Movie Review: Let’s build a theme park in a volcano — “Skyfire”

At a key moment in the volcanic-theme-park-erupts thriller “Skyfire,” a young woman and her lover leave behind the Chinese SUV full of scientists and the park owner’s wifehttps://www.chronicleonline.com/news/local/federal-officials-seek-information-on-manatee-harassment/article_c84a3b66-5423-11eb-93b6-1bf69750167f.html to see about the young woman’s grandfather just down the road.

Exploding pumice and ash are raining down all around them, lava isn’t far behind. The veteran volcanologist (Wang Xue-Qi) who scolds one and all for “your arrogance” warns the driver “Don’t speed — ash will make the radiator overheat.” Lover boy driver (Shawn Dou) ignores him.

Seconds later they stall out, with the senior volcanologist half-swapping an “I told the fool” look at his volcanologist daughter (Hannah Quinlivan). The driver and his girlfriend (An Bai) sprint off and find grandfather.

Here’s the movie in the nutshell. The scientists have fixed the SUV and race up to retrieve the lovebirds, with volcanologist daughter/motorcycle buff Meng Li (Quinlivan) heroically at the wheel.

And Meng Li gets OUT OF THE DRIVER’S seat as she’s yelling “GET IN,” after having saved the day, runs to the passenger’s side and turns the wheel over to the dunce who stalled it out the last time.

Where is this, Saudi Arabia?

“Skyfire” is a disaster movie from the China Film Co., a government-backed film studio there. Patriarchal, nonsensical, filled with heroism and self-sacrifice, sexism and very bad science, at least it’s got a Western villain (Jason Isaacs). But they soft peddle that, too.

Whatever else comes from The New Chinese Century, their take on popcorn movie making is seriously People’s Republic of Rubbish.

Brit Simon West (The Jolie “Lara Croft,” “When a Stranger Calls,” the Statham take on “The Mechanic”) was behind the camera, because at the China Film Co., there’s a sucker born every minute. He’s made a movie with pretty and pretty convincing effects based on a dimwitted, dull and science-blind screenplay.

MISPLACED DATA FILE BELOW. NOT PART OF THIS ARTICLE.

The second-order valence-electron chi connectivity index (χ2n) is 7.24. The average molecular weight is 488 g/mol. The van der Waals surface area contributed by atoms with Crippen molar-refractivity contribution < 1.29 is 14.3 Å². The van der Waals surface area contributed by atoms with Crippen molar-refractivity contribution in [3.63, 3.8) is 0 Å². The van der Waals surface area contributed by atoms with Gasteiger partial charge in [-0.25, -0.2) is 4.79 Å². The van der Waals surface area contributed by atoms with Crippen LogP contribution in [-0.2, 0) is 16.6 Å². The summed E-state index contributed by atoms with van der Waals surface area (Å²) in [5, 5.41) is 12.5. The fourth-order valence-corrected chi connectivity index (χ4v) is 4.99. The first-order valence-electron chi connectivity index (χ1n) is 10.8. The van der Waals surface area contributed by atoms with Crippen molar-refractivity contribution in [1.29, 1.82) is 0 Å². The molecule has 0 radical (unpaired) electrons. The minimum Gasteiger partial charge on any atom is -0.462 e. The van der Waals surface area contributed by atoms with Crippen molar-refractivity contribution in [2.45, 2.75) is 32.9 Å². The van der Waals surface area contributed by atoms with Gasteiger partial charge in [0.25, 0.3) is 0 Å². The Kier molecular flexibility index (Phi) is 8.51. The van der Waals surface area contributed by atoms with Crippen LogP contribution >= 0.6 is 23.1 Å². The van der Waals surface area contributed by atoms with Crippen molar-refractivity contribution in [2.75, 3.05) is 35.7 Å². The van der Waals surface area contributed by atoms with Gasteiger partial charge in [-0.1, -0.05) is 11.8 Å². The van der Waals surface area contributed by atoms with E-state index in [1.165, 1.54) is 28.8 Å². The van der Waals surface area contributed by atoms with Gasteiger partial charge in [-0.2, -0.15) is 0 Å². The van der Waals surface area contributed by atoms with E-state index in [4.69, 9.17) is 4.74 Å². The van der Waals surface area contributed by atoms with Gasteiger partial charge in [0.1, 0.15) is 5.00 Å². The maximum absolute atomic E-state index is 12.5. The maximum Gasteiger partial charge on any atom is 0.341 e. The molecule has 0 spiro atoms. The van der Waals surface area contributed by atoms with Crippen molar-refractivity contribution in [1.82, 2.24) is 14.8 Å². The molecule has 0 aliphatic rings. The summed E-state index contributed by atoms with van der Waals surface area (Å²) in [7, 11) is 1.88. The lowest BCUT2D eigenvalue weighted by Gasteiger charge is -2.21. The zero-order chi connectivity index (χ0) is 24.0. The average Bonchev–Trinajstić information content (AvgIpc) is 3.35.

Our heroine, Meng Li, was there as a child with her volcanologist Mom (Alice Reitveld) and Dad were caught totally off-guard as the volcano Tianhuo blew.

All the monitoring gear her parents’ team had on site, all the observing they were doing, and the little girl is the one who sees it coming.

“Mom! The snow is burning!”

Dad and daughter survive. Mom is resigned to her fate as she’s swallowed by the pyroclastic flow.

Twenty years later, Meng Li is the chief researcher on site for Tianhuo Island’s “Jurassic Park” styled volcano theme park, with suspension monorails and “totally safe” bubble elevator to take tourists into the cone of an active volcano.

Tourists need their thrills, after all.

Jason Isaacs is the entrepreneur who developed this attraction, leading around investors, keeping his staff on task, even when things start to go wrong.

“Give all the guests free drinks. You’re managers. MANAGE.”

Meng Li’s dad shows up to fetch her, because he can what’s about to go down — again.

The young lovers on staff slip off to a watery grotto for a little romantic swim.

“The water is PERFECT!”

But when the mountain opens up, they aren’t instantly boiled to death. As we’ve seen other volcano movies, we note the error and wonder how many more there’ll be?

The lava moves at a sprint, the pumice explodes like artillery rounds and the gas! The GAS!

There’s much shouting, starting with “I’m staying like everybody else” and ending with a lot of “No, NO, I HAVE to go BACK!”

The acting isn’t awful, but the script flatters no one.

Messages about how woman should have children and not take the wheel when a man is available, Western “short cuts” and noble Chinese employees risking their necks to stay at their posts because “They need me” are all part of the package.

Deaths have meaning, tears won’t bring anybody back and the physics-defying daring escapes make about as much sense as having the grandfather live in a wooden ocean-going junk nowhere near the shore.

With no building of suspense, little connection with a lot of the thinly-scripted characters, and no volcano movie ever having much of a story to go with its effects, “Skyfire” still falls short of “Dante’s Peak” and “Volcano,” even if it is marginally better than “Miami Magma.”

MPA Rating: unrated, natural disaster violence

Cast: Jason Isaacs, Hannah Quinlivan, Wang Xue-Qi, An Bai, Shawn Dou

Credits: Directed by Simon West, script by Wei Bu, Sidney King. A Screen Media release.

Running time: 1:33

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